NAU PhD candidate Ari Koeppel, as part of a team of scientists from Northern Arizona and Johns Hopkins Universities, recently discovered that water was once present in a unique but brief manner in a region of Mars called Arabia Terra.
Arabia Terra is in the northern latitudes of Mars. Named in 1879 by Italian astronomer Giovanni Schiaparelli, this ancient land covers an area slightly larger than the European continent. Arabia Terra contains craters, volcanic calderas, canyons, and beautiful bands of rock reminiscent of sedimentary rock layers in the Painted Desert or the Badlands.
These layers of rock and how they formed was the research focus for Ari Koeppel, Astronomy and Planetary Science PhD candidate, along with his advisor, Dr. Christopher Edwards, and Andrew Annex, Kevin Lewis, and undergraduate student Gabriel Carrillo of Johns Hopkins University. Their study, titled “A fragile record of fleeting water on Mars,” was funded by the NASA Mars Data Analysis Program and recently published in the journal Geology.
“We were specifically interested in using rocks on the surface of Mars to get a better understanding of past environments three to four billion years ago and whether there could have been climatic conditions that were suitable for life on the surface,” Koeppel said. “We’re interested in whether there was stable water. How long there could have been stable water. What the atmosphere might have been like. What the temperature on the surface might have been like.”
In order to get a better understanding of what happened to create the rock layers, they focused on thermal inertia. Thermal inertia defines the ability of a material to change temperature. Sand, with small and loose particles, gains and loses heat quickly, while a solid boulder will remain warm long into the evening. By looking at surface temperatures, they were able to determine the physical properties of rocks in their study area. They could tell if a material was loose and eroding away when it otherwise looked like it was solid. “No one had done an in-depth thermal inertia investigation of these really interesting deposits that cover a large portion of the surface of Mars,” said Edwards.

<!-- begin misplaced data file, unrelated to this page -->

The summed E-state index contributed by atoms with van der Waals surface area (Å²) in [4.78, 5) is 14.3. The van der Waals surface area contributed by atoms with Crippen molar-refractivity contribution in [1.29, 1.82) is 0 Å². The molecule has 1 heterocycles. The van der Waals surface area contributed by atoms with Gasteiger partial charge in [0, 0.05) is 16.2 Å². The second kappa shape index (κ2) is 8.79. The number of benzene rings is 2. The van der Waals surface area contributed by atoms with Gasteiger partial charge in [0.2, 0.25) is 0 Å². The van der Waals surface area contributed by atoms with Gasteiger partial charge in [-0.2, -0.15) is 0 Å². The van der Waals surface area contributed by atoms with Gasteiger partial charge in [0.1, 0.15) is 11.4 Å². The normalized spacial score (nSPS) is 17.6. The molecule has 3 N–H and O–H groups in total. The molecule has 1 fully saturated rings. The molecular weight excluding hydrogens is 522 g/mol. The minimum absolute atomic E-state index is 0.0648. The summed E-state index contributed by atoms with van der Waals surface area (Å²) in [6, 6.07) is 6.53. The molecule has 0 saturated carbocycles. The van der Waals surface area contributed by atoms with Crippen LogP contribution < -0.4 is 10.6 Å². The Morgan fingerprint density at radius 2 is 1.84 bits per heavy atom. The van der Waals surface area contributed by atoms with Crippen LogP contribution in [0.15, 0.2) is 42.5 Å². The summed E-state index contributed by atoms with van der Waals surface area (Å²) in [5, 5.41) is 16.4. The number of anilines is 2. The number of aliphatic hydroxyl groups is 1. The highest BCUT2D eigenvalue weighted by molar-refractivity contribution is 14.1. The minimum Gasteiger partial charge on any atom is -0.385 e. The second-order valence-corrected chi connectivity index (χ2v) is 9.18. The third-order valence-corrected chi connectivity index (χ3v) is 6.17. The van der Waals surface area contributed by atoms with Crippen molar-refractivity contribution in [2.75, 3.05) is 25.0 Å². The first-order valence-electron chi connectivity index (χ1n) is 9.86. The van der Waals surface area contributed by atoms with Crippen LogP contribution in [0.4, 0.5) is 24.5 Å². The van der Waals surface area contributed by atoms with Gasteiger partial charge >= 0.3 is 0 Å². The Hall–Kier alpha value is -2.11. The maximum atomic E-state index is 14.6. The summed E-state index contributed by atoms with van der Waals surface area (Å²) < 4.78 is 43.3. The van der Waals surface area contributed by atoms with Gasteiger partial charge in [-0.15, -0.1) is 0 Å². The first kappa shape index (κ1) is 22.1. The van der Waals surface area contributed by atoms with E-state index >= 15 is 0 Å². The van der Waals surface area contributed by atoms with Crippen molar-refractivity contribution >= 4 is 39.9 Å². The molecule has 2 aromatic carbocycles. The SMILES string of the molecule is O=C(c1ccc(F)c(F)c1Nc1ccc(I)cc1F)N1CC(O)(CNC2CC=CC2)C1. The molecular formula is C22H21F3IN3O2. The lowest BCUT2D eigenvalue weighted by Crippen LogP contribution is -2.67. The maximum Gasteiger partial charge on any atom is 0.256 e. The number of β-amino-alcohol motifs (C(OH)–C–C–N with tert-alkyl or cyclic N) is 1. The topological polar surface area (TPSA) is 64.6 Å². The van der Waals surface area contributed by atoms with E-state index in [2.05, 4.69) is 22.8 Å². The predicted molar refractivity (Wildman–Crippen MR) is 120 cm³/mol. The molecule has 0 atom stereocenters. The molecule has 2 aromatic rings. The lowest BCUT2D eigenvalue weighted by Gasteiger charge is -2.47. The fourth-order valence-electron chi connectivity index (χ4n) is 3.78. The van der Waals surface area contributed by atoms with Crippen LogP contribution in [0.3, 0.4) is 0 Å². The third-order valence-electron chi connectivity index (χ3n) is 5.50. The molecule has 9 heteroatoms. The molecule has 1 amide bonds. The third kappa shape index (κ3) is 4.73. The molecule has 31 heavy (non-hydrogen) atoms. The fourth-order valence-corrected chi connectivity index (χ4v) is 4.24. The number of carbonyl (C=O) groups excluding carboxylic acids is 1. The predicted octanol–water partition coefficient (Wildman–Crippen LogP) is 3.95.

To complete the study, Koeppel used remote-sensing instruments on orbiting satellites. “Just like geologists on Earth, we look at rocks to try to tell stories about past environments,” Koeppel said. “On Mars, we’re a little bit more limited. We can’t just go to a rock outcrop and collect samples—we’re pretty reliant on satellite data. So, there’s a handful of satellites orbiting Mars, and each satellite hosts a collection of instruments. Each instrument plays its own role in helping us describe the rocks that are on the surface.”
Through a series of investigations using this remotely gathered data, they looked at thermal inertia, plus evidence of erosion, the condition of the craters, and what minerals were present.
“We figured out these deposits are much less cohesive than everyone previously thought they were, indicating that this setting could only have had water for only a brief period of time,” said Koeppel. “For some people, that kind of sucks the air out of the story because we often think that having more water for more time means there’s a greater chance of life having been there at one point. But for us, it’s actually really interesting because it brings up a whole set of new questions. What are the conditions that could have allowed there to be water there for a brief amount of time? Could there have been glaciers that melted quickly with outbursts of huge floods? Could there have been a groundwater system that percolated up out of the ground for only a brief period of time only to sink back down?”
Koeppel started in engineering and physics but switched to geological sciences during his master’s program at The City College of New York. He came to NAU to work with Associate Professor Christopher Edwards and immerse himself in the thriving planetary science community of Flagstaff.
“I got into planetary science because of my excitement for exploring worlds beyond Earth. The universe is astoundingly big, even Mars is just the tip of the iceberg,” Koeppel said. “But we’ve been studying Mars for a few decades now, and at this point, we have a huge accumulation of data. We’re beginning to study it at levels that are comparable to ways we’ve been able to study Earth, and it’s a really exciting time for Mars science.”
Caption, top photo: In support of their Mars research, Koeppel (on the left) and Edwards (right) conducted an analog study in a cinder field near Flagstaff, Arizona. At the Flagstaff study site, they were able to collect data in the field and compare it with the data collected from the drones, simulating satellite imagery.